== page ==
Officials from the Detroit Public Schools (DPS) say a groundbreaking $75 million contract to outsource the district’s entire information technology (IT) department to local computer firm Compuware Corp. has paid off to the tune of $3 million in IT-related cost savings per year.
The May 2001 agreementin which the Farmington Hills, Mich.-based company promised to deliver IT services in human resources, financial and budget operations, student information services, and special educationreportedly marked the first time a major city school district had enlisted the help of a private company to manage every aspect of its IT department.
The $3 million figure represents a 16.5 percent savings for DPS, which Compuware credits to a series of technology upgrades and a touch of corporate-style re-engineering.
Upon signing on with Compuware, DPSthe nation’s tenth largest school systemunderwent a host of technical renovations, such as the addition of a district-wide, web-enabled eMail system; the replacement and upgrade of network components, including hardware and communications lines; the installation of T-1 data connections at all remote locations; the replacement of outdated hardware with high-speed servers; upgraded software for payroll and human resources management; an improved IT help desk, and an expanded student information system.
That’s no small endeavor, considering the Motor City contains more than 268 schools and 163,000 students.
On the personnel side, Compuware came to Detroit with an eye on core competencies. The company brought in experienced Compuware employees to fill roles previously held by less qualified DPS employees, while creating more suitable positions for displaced workers within the district or at the company itself.
“A whole lot of people were just in the wrong jobs,” said Marvin Ritter, director of the district’s application management center.
Ritter, who blamed a unionized employment system for the department’s inefficiencies, said Compuware was able to accomplish its goal of streamlining information technologies and saving money simply by evaluating the various skill sets and abilities of department employees.
According to Ritter, the district had several workers who either were engaged in roles they were unqualified for or were stuck in posts that undermined their talents. Now, nearly two years into a five-year contract, school administrators say Compuware’s presence has enabled educators to focus less on infrastructure and more on learning.
“Our goal when we contracted Compuware was to improve the efficiency and effectiveness of our technology operations,” said DPS Chief Executive Officer Kenneth Burnley. “Compuware has done just that, allowing us to concentrate on providing our students with an outstanding education.”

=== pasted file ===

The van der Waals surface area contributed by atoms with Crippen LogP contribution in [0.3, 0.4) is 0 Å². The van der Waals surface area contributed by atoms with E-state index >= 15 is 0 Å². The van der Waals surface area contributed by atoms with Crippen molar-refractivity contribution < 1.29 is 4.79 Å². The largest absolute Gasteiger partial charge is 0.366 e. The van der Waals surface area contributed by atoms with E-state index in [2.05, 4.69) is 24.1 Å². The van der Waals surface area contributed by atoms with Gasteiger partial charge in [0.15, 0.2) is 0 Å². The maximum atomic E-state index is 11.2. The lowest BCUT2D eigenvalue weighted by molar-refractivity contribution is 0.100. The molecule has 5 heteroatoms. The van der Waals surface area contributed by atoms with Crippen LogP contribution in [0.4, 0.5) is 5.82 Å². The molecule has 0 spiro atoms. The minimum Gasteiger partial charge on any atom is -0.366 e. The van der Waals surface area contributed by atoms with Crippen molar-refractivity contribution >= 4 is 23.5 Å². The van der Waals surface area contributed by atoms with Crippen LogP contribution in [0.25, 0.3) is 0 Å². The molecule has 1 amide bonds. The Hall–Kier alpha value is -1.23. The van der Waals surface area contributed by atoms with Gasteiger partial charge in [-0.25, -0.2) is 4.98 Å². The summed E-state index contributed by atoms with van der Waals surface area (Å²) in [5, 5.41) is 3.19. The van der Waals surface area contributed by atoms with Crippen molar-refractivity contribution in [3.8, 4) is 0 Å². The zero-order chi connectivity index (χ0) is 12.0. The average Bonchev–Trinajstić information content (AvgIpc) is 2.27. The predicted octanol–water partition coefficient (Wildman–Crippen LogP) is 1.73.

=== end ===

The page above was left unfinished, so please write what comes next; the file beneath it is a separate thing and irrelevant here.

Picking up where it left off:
At the time of the agreement, eSchool News reported that DPS was in search of creative ways to deal with a $2 million budget deficit, which education officials blamed on declining enrollments (see http://www.eschoolnews.com/news/showStory.cfm?ArticleID=1321). That’s when the idea came to cut down on the $20 million spent internally per year to operate IT services.
Today, as budget deficits loom large for school systems nationwide, the quest for potential cost savings is a high priority for nearly every administrator. Still, industry researchers warn that outsourcingthough efficientharbors no guarantee of a financial windfall for schools.
According to Bill Rust of Connecticut-based IT research firm Gartner Inc., outsourcing is an excellent way for a school system to measure the efficiency of its workers. “But I’m not convinced it will save you money,” he said.
Rust, who co-authored a 2000 report on the topic, said outsourcing generally assists schools in accomplishing three goals. It helps streamline processes, cutting down on the amount of time it takes to complete a task; it ensures that service will be maintained at a constant level; and it enables schools to predict a budget more easily for the section of business being outsourced.
Whether or not schools save money during the process depends in large part on how efficient their operations were before the arrival of corporate partners, he said.
Another option to consider is partial outsourcing. According to Rust, no school system should feel obligated to outsource an entire segment of its operation. Given the new demands of the No Child Left Behind Act and other educational reforms, however, outsourcing might alleviate needless stress on overworked and underprepared district employees in certain circumstances. Significant new requirements for student information management, data warehousing, and data mining might be among those circumstances.
“You need to have someone who understands costs, [who can] compare what you can get in-house [with] what is available elsewhere,” Rust said.
Though Compuware has experienced success in its involvement with DPS, according to school officials, the company has yet to take on full-scale commitments from other school districts. Still, it’s an opportunity Ritter said the company is looking into. “We are beginning to earmark schools as a new avenue,” he said. “We believe we can help them.”
Added Compuware Chairman and CEO Peter Karmanos Jr.: “I’m pleased by the success of this agreement. Our services have helped DPS staff focus on the serious business of educating students.”
Detroit Public Schools